Introduction: Flying Origami Crane.

This is a slight variation on the paper swan seen here.

The end result is the same (i.e., the shape of the swan), but the method I approach it is more efficient, in my opinion. Also, I have step by step instructions, and detailed high res pictures (whoo!) that make this more enticing. So enjoy!

Easy to make and fit to impress, these are a great time killer and can be made anywhere that some form of memory-retentive fabric is (paper, aluminum foil, cardboard, posterboard, steel, etc.)

BONUS! I am including in this Instructable, a method for making this out of nothing but paper and your two hands! Makes for great first impressions, as you can use any sheet of paper and instantly make a flapping crane.

Step 1: Obtain the Materials.

The material list for this Instructable is very simple.

- Paper
- Nimble fingers
- Hard surface to press down on

Just for the sake of making this as easy and as followable as possible, I'm going to use a standard sheet of computer paper at 8 1/2 x 11 inches. It doesn't matter if anything is printed on it (as seen in my example).

Included in this Instructable! How to make perfect creases and semi-awesome looking tears with just your hands!

Step 2: First Impressions.

Here we make our first crease. Using a standard sheet of paper, fold one corner to the opposite side of the sheet, until it goes no further. Don't go over the line, don't stop short. Try to line it up as close to the edge of the paper as possible. Now using your thumbnail, or some other hard implement (pen, knife, toenail), bear down on the crease and pushhhh. You will now have a crease that will be the envy of all the kids in the neighborhood.

Step 3: Divide and Conquer.

Now, fold the junk that's left over, and make another awe-inspiring crease out of it. Then, ever so gently, start at the vertex (that's where the two creases meet), and ever-so-gently start to tear the paper. Move slowly, and you will have a great looking tear! (unlike mine)

Step 4: Squaring Off.

Congratulations, you have now made a very simple geometric shape out of another geometric shape! This is the moment that your geometry teacher always told you would happen.. where you would actually USE geometry in real life! (well.. mine always told me that it would save my life, but she was German) So once you have your equilateral figure (yes, I can use that term), fold it in half to form a right triangle (gasp, the geometry references are horrifying!)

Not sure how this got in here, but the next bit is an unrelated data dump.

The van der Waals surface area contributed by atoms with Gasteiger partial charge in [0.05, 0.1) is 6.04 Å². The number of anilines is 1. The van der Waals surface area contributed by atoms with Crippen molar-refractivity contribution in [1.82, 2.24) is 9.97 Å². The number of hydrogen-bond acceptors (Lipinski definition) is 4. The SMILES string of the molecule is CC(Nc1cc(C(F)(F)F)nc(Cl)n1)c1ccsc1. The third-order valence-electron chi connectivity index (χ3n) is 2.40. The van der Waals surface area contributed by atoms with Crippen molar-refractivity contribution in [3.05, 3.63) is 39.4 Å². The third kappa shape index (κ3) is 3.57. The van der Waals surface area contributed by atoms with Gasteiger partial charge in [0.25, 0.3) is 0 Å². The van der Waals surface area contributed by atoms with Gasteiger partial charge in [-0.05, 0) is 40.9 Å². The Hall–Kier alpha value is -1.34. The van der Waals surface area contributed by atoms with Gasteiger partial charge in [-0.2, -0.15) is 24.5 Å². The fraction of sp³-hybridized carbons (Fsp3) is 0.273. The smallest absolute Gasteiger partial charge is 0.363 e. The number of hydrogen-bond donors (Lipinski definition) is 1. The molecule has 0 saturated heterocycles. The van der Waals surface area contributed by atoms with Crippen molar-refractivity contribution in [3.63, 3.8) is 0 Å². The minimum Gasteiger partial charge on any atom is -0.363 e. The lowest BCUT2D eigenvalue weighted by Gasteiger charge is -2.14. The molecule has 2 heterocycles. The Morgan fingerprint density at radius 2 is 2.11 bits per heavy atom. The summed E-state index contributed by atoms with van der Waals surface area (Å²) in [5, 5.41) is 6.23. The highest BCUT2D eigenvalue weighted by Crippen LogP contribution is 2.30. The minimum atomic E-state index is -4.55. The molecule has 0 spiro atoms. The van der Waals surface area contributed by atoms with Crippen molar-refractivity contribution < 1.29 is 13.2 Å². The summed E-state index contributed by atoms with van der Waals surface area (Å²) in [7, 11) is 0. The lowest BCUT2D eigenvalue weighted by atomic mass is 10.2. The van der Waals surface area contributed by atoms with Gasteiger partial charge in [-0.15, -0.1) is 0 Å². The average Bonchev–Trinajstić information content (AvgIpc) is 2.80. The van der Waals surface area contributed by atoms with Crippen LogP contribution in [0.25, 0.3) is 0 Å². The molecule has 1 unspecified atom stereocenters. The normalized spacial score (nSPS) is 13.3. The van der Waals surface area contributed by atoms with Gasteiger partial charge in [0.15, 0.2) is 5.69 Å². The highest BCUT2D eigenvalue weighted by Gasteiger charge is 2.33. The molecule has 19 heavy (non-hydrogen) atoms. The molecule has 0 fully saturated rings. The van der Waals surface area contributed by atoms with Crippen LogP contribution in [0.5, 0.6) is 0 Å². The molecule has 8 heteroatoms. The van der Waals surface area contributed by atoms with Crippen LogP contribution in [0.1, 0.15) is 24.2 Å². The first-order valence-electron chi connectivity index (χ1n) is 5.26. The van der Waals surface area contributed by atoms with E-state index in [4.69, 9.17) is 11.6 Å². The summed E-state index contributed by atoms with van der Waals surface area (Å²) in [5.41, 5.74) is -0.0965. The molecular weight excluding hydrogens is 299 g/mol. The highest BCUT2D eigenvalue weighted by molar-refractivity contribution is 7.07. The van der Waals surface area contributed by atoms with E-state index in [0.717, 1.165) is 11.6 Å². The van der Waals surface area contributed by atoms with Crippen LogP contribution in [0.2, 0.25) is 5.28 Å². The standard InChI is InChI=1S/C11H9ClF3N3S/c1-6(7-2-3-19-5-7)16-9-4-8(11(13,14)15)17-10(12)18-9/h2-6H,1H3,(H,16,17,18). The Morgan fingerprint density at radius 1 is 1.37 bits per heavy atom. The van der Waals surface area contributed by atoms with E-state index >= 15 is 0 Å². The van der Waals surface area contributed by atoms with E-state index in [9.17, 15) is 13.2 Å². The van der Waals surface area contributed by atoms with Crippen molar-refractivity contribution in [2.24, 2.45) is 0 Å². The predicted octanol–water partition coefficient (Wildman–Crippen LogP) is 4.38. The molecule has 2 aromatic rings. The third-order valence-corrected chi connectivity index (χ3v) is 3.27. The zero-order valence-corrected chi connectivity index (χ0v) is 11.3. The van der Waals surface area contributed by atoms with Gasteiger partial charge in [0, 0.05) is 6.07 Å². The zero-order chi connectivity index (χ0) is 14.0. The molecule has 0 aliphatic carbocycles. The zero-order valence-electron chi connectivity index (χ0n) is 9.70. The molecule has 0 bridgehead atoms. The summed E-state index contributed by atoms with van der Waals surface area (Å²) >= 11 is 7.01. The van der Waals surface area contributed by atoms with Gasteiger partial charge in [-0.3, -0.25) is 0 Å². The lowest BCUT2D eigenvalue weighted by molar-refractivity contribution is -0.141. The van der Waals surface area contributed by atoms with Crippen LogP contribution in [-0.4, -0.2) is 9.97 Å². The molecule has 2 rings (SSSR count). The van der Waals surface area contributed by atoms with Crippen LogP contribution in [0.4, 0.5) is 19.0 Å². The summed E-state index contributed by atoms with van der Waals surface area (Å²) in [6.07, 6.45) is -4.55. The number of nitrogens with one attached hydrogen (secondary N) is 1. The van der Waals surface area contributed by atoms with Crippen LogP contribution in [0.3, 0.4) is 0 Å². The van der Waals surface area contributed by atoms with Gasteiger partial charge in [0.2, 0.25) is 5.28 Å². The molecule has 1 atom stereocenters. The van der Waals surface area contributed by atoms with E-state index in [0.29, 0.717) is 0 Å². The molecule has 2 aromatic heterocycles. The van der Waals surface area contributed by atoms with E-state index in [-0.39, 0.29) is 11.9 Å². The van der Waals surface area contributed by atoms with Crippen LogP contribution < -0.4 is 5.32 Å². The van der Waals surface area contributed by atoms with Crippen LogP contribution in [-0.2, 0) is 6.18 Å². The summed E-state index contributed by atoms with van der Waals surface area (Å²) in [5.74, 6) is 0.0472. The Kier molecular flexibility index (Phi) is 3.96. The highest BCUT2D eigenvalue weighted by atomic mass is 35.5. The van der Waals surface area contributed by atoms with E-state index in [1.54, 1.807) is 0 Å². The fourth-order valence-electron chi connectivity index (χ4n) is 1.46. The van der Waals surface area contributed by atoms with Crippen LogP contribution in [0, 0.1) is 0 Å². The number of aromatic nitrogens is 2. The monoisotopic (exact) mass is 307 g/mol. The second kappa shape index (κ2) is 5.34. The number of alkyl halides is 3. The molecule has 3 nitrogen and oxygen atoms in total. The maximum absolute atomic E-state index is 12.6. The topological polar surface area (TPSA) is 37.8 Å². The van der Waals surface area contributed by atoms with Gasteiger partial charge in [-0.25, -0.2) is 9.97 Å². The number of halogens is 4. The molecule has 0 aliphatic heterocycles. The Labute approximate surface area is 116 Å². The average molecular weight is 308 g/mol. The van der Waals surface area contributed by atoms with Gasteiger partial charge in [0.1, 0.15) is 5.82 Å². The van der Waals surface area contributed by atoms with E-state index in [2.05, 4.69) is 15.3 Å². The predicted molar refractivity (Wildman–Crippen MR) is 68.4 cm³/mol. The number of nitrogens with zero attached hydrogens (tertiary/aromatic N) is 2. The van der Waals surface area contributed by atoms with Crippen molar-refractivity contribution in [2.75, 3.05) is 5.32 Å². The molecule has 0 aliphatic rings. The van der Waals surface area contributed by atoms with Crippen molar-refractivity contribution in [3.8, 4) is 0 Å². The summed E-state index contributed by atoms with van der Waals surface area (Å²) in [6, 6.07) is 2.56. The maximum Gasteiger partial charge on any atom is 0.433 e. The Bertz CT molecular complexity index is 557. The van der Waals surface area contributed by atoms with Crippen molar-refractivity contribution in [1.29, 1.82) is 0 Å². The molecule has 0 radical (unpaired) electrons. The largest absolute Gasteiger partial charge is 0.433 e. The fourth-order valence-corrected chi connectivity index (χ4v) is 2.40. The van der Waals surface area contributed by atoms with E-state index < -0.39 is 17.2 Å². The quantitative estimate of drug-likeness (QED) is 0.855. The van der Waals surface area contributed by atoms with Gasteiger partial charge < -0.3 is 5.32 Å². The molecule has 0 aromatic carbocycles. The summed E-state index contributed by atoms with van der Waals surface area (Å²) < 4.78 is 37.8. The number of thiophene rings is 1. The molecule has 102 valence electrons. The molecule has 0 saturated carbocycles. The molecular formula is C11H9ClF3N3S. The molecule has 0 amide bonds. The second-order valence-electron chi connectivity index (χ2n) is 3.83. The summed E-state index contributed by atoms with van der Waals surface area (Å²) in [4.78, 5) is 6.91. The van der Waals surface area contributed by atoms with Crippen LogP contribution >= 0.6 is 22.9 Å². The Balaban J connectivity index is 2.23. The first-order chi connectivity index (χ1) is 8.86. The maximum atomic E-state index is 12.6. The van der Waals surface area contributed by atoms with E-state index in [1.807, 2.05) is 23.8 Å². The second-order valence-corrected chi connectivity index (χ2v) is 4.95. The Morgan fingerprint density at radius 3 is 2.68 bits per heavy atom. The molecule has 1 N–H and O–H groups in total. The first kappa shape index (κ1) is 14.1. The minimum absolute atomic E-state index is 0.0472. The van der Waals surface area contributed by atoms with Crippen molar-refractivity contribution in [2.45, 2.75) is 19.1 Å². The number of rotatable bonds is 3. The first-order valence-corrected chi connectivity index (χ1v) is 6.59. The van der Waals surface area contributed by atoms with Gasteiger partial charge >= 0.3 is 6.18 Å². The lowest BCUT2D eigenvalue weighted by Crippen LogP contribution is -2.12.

Step 5: Mind Bending.

Now that your minds are warmed up from those geometry exercises, prepare to flex them. You will now open one of the triangular flaps, and push down on the top ridge, causing it to deform into a square (geometric transformations can be exciting, eh?)

If you've gotten this so far, repeat for the opposite side. Or adjacent. Whichever you want to call it.

Step 6: Quartering.

Once you have both sides folded into neat little squares, place it so that the open end is facing you. Proceed by folding the edges into the middle, they can't go any further. Repeat for all four sides. Now, take the top portion, the little hat like thing, and fold that down. I hope that you're still creating incredible creases, because they will make your life increasingly easier from here on out.

Step 7: A Step Backwards.

And now, much to your dismay, we will be undoing our hard work. But fear not! It shall bloom soon. Once you have all your creases undone, take the bottom point (the open end), and fold it out. It should sort of.. pop out. This is probably the most difficult step, so don't hesitate to look at the pictures a few times and ponder over it. Make some symmetry! Do it on both sides.

Finally, fold the two sides into the center, and crease them down. They should already be creased from your previous creasing, so this step should be easy.

Step 8: Winging Onward.

Once you have both sides folded over, bifold the whole thing along the center axis (bet you wished you had paid attention in geometry now, huh?) In reference to the picture, you are folding the flap next to my thumb to the left (away from Susie Derkins), leaving you with a flap that you will fold upwards.

Fold afore mentioned flap up, to form a wing. Repeat for the other side.

Step 9: Breath of Life.

Finally, pull the two ends down that aren't the wings, and push the wings in to form a sort of stand (actually feet I suppose. Although swans don't really have feet. They sort of have paddles. Is there a name for their type of feet? Or are they just feet?) Anyways, pull one of the pointed ends and crease the inside of it into a head (cranes got to have a sense of direction, even if you are guiding them)

To make it fly: Grasp the crane under its head, in front of its wings, and yank on the tail (not too hard, it'll come off). A constant motion will cause its wings to flap in a flying motion!

I hope you enjoyed the egregious use of geometry terms, and had fun building this with me!